MEMO ON TORTURE STOKES ETHICS-VERSUS-FAITH DEBATE - JAY BYBEE
The Salt Lake Tribune by Peggy Fletcher Stack, Pamela Manson.
Dan Burk doesn't see how anyone with a conscience could tolerate,
let alone defend, the use of torture -- even in extreme cases.
But Burk, a law professor at the University of Minnesota, was
especially incensed to discover that just such a defense was
launched by a member of his own LDS faith.
Jay Bybee, a devout Mormon who in 2002 was head of the Justice
Department's Office of Legal Counsel, signed an August memorandum
that year that said certain interrogation techniques could be
used legally as long as the pain involved was less than that
accompanying "serious physical injury, such as organ failure,
impairment of bodily function or even death."
If the intent is to gain information, not just to cause harm,
the memo reasoned, these techniques fall outside the legal definition
of torture forbidden by international law.
The controversial memo, since disavowed by the White House, has
sparked a lively Internet debate among LDS lawyers about whether
Bybee violated his professional and religious ethics while writing
Burk started the conversation last month when he posted a stinging
critique on http://www.timesandseasons.org, which has frequent
comments by lawyers who are members of The Church of Jesus Christ
of Latter-day Saints.
"I cannot believe that the practice of torture is acceptable
to anyone who claims to be a disciple of Jesus Christ,"
wrote Burk. "At what point does a Latter-Day Saint governmental
official have, like Mormon of old, the moral obligation to resign
his position rather than participate in the conduct of his superiors?"
Burk's incendiary comment produced more than 100 responses, with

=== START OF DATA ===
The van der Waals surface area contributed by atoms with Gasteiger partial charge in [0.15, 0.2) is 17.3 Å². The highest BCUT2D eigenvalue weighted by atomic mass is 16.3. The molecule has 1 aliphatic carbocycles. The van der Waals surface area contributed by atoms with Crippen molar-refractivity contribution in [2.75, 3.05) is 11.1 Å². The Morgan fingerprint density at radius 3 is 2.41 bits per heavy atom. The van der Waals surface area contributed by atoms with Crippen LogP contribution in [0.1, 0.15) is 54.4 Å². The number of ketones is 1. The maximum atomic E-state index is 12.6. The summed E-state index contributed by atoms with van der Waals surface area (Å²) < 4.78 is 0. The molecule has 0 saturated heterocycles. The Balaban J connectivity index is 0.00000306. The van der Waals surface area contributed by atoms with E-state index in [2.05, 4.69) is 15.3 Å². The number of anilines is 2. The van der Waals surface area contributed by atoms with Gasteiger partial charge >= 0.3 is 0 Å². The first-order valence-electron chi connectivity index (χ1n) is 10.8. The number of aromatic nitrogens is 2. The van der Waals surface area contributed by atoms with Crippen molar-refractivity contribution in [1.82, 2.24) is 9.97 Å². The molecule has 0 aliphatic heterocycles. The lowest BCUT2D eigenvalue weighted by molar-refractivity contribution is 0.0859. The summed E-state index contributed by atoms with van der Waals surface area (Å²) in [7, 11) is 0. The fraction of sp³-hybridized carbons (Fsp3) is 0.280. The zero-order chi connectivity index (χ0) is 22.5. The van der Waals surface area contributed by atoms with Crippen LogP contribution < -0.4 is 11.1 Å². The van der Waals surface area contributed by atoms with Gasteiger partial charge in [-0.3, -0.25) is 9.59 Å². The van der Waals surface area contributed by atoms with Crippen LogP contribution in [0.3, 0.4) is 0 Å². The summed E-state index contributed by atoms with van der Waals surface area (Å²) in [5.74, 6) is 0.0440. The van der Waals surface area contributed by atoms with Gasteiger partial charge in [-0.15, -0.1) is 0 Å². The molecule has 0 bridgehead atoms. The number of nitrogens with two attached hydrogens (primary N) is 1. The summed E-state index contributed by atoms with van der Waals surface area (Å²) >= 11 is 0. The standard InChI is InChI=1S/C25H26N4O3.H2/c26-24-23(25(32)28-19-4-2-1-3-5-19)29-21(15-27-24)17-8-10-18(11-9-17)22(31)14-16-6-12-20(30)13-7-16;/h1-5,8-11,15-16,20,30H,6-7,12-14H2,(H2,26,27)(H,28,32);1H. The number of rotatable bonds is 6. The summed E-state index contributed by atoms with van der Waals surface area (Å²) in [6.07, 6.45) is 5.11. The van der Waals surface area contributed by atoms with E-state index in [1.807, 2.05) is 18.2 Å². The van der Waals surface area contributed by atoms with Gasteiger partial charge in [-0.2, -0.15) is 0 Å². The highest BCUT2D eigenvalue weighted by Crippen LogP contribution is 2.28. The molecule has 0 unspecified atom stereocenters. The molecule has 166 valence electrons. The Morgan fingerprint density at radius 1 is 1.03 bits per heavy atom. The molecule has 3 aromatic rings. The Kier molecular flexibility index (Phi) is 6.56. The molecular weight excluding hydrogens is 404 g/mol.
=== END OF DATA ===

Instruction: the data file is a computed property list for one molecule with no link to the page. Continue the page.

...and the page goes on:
pro and con arguments built on everything from New Testament
mandates and Book of Mormon stories to the philosophers Immanuel
Kant and John Stuart Mill.
Fred Gedicks, a Brigham Young University law professor who has
known Bybee for 30 years, doesn't necessarily agree with the
memo's conclusions, but he believes the bloggers misunderstand
Bybee's motives. The timing of the memo indicates it was aimed
at dealings with al-Qaida in the aftermath of Sept. 11 and the
Afghanistan war, he said.
The anti-torture comments mirror earlier discussions about the
problem of unilateral disarmament, Gedicks says. "It's fine
to talk about the teachings of the Savior about peace, but when
the other side is not living those teachings, there are real
risks by living them unilaterally."
He adds: "I don't think my answers about torture would have
been the same as his, but the idea that the memo shouldn't have
been written at all is not compartmentalization. It ignores the
new reality." Nationally, lawyers have decried the memo
as chillingly narrow. While acknowledging his exact assignment
is unknown, critics assail Bybee for failing to include ethical,
moral and even practical context.
Michael K. Young, George Washington University law professor
who is the incoming president of the University of Utah, said
he took such a broader approach when he was a deputy legal adviser
in the State Department during the first Bush presidency. He
not only told government officials what they could do legally,
he said, but also told what they should do morally.
"You can often go beyond that and say that while technically